US20100061347A1 (en) * 2008-09-08 2010-03-11 Qualcomm Incorporated Synchronization mechanism for allowing coexistence of nodes in the same frequency band
US9544922B2 (en) 2008-09-16 2017-01-10 At&T Intellectual Property I, L.P. Quality of service scheme for collision-based wireless networks
US8223739B2 (en) 2008-10-29 2012-07-17 Intel Corporation Method and apparatus of dynamic bandwidth management
US8169940B2 (en) * 2008-11-04 2012-05-01 Intel Corporation Techniques for device and piconet controller availability notification in wireless personal area and wireless local area networks
EP2209346A3 (en) * 2009-01-19 2011-11-23 Siemens Aktiengesellschaft A method for data transmission in a local area network
US8824449B2 (en) * 2009-03-05 2014-09-02 Chess Et International Bv Synchronization of broadcast-only wireless networks
FR2949928A1 (en) * 2009-09-08 2011-03-11 Thomson Licensing Method of issuance implemented by a node and receiving method corresponding
US9118428B2 (en) 2009-11-04 2015-08-25 At&T Intellectual Property I, L.P. Geographic advertising using a scalable wireless geocast protocol
US8660013B2 (en) 2010-04-12 2014-02-25 Qualcomm Incorporated Detecting delimiters for low-overhead communication in a network
CN102959914A (en) * 2010-06-30 2013-03-06 瑞典爱立信有限公司 Method for channel estimation using cell specific reference symbols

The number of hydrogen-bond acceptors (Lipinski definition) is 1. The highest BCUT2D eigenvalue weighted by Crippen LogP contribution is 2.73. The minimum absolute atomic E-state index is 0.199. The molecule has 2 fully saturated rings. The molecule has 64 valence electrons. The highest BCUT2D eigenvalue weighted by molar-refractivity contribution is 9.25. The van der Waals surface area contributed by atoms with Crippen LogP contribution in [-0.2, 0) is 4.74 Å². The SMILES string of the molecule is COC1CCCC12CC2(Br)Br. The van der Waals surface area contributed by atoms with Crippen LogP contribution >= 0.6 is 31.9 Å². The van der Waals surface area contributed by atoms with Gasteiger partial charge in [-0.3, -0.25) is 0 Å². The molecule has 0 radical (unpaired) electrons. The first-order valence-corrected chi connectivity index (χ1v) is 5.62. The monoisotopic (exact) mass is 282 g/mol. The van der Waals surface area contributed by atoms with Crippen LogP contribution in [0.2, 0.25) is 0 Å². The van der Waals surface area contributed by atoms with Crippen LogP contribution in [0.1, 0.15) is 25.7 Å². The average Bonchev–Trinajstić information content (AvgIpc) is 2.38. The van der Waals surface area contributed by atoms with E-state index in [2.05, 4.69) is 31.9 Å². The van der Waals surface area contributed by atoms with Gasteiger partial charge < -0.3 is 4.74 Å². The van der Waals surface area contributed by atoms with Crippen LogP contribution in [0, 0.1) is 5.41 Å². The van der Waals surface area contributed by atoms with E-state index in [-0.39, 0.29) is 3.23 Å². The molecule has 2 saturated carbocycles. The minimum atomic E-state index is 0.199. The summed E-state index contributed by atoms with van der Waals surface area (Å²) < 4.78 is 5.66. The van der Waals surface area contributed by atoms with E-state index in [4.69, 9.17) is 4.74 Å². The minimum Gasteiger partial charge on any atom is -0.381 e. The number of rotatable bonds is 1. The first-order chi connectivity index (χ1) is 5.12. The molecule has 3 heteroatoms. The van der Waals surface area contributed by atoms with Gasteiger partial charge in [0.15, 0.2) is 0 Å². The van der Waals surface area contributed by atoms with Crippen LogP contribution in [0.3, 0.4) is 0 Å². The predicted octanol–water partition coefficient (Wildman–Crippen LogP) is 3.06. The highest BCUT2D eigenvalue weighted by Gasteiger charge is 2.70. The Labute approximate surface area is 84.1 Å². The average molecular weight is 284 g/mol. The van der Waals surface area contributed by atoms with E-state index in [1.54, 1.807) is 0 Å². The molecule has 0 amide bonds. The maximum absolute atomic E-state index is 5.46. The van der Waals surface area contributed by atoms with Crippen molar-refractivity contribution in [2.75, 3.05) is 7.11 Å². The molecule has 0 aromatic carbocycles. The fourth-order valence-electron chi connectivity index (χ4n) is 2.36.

US9077655B2 (en) 2011-03-02 2015-07-07 3Inova Networks Inc. Traffic management in distributed wireless networks
US8660008B2 (en) 2011-03-02 2014-02-25 3Inova Networks Inc. Traffic management in distributed wireless networks
US9197528B2 (en) 2011-03-02 2015-11-24 3Inova Networks Inc. Traffic management in distributed wireless networks
US20140071966A1 (en) * 2011-06-02 2014-03-13 Panasonic Corporation Wireless terminal, wireless communication method, and wireless communication system
US9161158B2 (en) 2011-06-27 2015-10-13 At&T Intellectual Property I, L.P. Information acquisition using a scalable wireless geocast protocol
US9319842B2 (en) 2011-06-27 2016-04-19 At&T Intellectual Property I, L.P. Mobile device configured point and shoot type weapon
US9226241B2 (en) * 2011-09-02 2015-12-29 Qualcomm Incorporated Systems and methods for low power medium access
US9495870B2 (en) 2011-10-20 2016-11-15 At&T Intellectual Property I, L.P. Vehicular communications using a scalable ad hoc geographic routing protocol
US8886203B2 (en) * 2011-12-28 2014-11-11 Qualcomm Incorporated Dynamic channel reuse in multi-access communication systems
JP6150877B2 (en) * 2012-03-23 2017-06-21 エルジー エレクトロニクス インコーポレイティド Uplink signal transmission method and the station apparatus and uplink signal receiving method and the access point device
WO2013165582A1 (en) * 2012-04-30 2013-11-07 Interdigital Patent Holdings, Inc. Method and apparatus for supporting coordinated orthogonal block-based resource allocation (cobra) operations
KR101373135B1 (en) * 2012-07-27 2014-03-12 포항공과대학교 산학협력단 Method for transmitting data using implicit backward ordering information obtained through DCF(Distributed Coordination Function) contention in wireless LAN, and wireless communication device for transmitting data using it